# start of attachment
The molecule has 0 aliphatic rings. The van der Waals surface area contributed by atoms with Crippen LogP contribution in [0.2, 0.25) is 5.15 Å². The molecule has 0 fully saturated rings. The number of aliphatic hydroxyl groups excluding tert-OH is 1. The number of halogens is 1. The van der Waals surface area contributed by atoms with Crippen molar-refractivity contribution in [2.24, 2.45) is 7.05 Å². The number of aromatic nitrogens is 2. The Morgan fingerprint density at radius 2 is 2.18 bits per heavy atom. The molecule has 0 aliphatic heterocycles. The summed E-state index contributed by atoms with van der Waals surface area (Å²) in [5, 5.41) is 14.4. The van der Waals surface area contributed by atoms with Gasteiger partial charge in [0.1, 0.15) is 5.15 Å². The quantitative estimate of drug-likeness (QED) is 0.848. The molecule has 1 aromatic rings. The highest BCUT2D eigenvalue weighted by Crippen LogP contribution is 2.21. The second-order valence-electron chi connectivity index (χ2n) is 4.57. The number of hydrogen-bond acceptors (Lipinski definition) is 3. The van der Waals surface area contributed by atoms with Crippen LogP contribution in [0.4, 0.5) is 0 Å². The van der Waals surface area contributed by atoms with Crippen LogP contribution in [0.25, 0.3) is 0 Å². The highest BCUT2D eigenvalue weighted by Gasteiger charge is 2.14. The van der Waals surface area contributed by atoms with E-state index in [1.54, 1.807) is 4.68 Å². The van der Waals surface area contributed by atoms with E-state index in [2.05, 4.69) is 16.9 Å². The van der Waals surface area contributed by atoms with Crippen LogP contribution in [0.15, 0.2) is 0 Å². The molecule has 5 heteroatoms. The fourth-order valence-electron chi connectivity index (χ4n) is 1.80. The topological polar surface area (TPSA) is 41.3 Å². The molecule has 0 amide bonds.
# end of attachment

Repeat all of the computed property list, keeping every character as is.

The molecule has 0 aliphatic rings. The van der Waals surface area contributed by atoms with Crippen LogP contribution in [0.2, 0.25) is 5.15 Å². The molecule has 0 fully saturated rings. The number of aliphatic hydroxyl groups excluding tert-OH is 1. The number of halogens is 1. The van der Waals surface area contributed by atoms with Crippen molar-refractivity contribution in [2.24, 2.45) is 7.05 Å². The number of aromatic nitrogens is 2. The Morgan fingerprint density at radius 2 is 2.18 bits per heavy atom. The molecule has 0 aliphatic heterocycles. The summed E-state index contributed by atoms with van der Waals surface area (Å²) in [5, 5.41) is 14.4. The van der Waals surface area contributed by atoms with Gasteiger partial charge in [0.1, 0.15) is 5.15 Å². The quantitative estimate of drug-likeness (QED) is 0.848. The molecule has 1 aromatic rings. The highest BCUT2D eigenvalue weighted by Crippen LogP contribution is 2.21. The second-order valence-electron chi connectivity index (χ2n) is 4.57. The number of hydrogen-bond acceptors (Lipinski definition) is 3. The van der Waals surface area contributed by atoms with Crippen LogP contribution in [0.4, 0.5) is 0 Å². The van der Waals surface area contributed by atoms with Crippen LogP contribution in [0.25, 0.3) is 0 Å². The highest BCUT2D eigenvalue weighted by Gasteiger charge is 2.14. The van der Waals surface area contributed by atoms with E-state index in [1.54, 1.807) is 4.68 Å². The van der Waals surface area contributed by atoms with E-state index in [2.05, 4.69) is 16.9 Å². The van der Waals surface area contributed by atoms with Crippen LogP contribution in [0.15, 0.2) is 0 Å². The molecule has 5 heteroatoms. The fourth-order valence-electron chi connectivity index (χ4n) is 1.80. The topological polar surface area (TPSA) is 41.3 Å². The molecule has 0 amide bonds.